Gulag Boss – Administration and Complicity

Gulag Boss is clearly a valuable contribution to the growing body of Gulag literature.  For decades our understanding of the Gulag was informed almost exclusively by prisoner memoirs.  Then in the 1990s and 2000s came the archival revolution, which provided a wealth of information about the internal workings of the Soviet penal system.  But although they have taught us much over the past two decades, archival documents will never present the full picture of how the administration of punishment worked in the Soviet Union; they lack, for the most part, the candid voices of the actual administrators explaining how to properly interpret the documents.  Which orders were important?  Which orders were ignored?  How were promotions and disciplinary actions really decided?  What personal intrigues stood behind such actions?  Were some commands given orally rather than in written form?  Were there motivations behind certain decisions that were not printed on paper, or which among the given motivations carried the most weight?  What did Gulag commanders and guards really think of their work and of the prisoners?  These are questions that are sometimes answered in investigatory reports and petitions, but often the historian is left guessing.  And it is precisely these sorts of questions that memoirs or oral histories of Gulag personnel can help answer.  They can provide a sort of bridge between the prisoner accounts and the official documents.  Unfortunately, historians have at their disposal very few such sources and this is where Gulag Boss is particular valuable.  One only wishes it were three times as long and detailed as it is.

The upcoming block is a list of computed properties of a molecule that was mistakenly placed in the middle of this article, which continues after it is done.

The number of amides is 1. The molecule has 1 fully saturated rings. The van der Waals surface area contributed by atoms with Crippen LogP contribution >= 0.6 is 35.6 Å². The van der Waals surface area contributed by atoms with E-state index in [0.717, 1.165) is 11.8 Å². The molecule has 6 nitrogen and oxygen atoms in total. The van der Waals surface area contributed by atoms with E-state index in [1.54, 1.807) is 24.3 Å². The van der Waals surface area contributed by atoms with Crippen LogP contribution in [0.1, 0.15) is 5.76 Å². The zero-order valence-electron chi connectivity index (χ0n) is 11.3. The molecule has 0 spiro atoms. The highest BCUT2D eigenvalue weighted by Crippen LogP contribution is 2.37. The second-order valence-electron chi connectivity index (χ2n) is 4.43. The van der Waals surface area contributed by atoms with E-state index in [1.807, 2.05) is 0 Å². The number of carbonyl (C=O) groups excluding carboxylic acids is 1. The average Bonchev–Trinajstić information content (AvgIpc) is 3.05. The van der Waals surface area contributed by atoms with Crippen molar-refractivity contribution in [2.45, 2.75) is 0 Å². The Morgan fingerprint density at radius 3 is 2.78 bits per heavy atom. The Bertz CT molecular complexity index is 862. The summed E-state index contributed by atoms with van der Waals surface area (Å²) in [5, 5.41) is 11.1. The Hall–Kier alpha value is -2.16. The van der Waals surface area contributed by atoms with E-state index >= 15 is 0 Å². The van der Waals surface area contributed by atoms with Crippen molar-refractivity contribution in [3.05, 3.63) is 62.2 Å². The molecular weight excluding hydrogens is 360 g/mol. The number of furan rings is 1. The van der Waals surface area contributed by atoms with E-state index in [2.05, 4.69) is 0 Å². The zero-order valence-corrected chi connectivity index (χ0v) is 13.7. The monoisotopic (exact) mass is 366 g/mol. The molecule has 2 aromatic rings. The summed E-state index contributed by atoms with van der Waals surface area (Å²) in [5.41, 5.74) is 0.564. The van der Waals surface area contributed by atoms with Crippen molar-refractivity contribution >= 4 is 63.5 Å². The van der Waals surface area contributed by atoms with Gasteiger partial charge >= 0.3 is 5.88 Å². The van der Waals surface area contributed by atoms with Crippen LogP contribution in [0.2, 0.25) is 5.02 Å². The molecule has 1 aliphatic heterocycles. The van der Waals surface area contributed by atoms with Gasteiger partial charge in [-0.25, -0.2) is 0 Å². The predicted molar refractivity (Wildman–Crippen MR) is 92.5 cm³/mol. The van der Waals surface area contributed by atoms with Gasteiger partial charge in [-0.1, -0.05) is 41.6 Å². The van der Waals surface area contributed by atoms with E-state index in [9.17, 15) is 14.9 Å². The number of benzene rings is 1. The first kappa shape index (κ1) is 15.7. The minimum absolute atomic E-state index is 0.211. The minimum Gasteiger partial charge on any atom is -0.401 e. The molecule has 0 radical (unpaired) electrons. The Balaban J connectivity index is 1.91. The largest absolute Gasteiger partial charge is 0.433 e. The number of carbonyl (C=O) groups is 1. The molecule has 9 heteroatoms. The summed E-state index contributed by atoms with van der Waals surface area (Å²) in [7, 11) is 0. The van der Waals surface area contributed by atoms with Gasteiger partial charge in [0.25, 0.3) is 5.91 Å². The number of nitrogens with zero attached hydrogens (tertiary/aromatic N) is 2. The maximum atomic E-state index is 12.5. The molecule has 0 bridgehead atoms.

So what do we learn from Gulag Boss?  Or, what do we already know about the Gulag that is reinforced by this memoir?

1. I was fascinated by Mochulsky’s description of how the leadership and communication in the local Gulag units worked.  His description of the “Selektor” in particular is priceless: the endless stream of profanity and threats concerning the economic plan streaming from the camp administration; the daily reports streaming up channel on production, productivity, mortality, sickness, the supply situation, and so forth; and the camp gossip that one could sometimes catch by eavesdropping on other conversations.  This is an incredible window into officialdom and into camp operations.  The reader feels the acute level of stress produced by daily, oral reporting of a variety of indicators, the most important of which was production.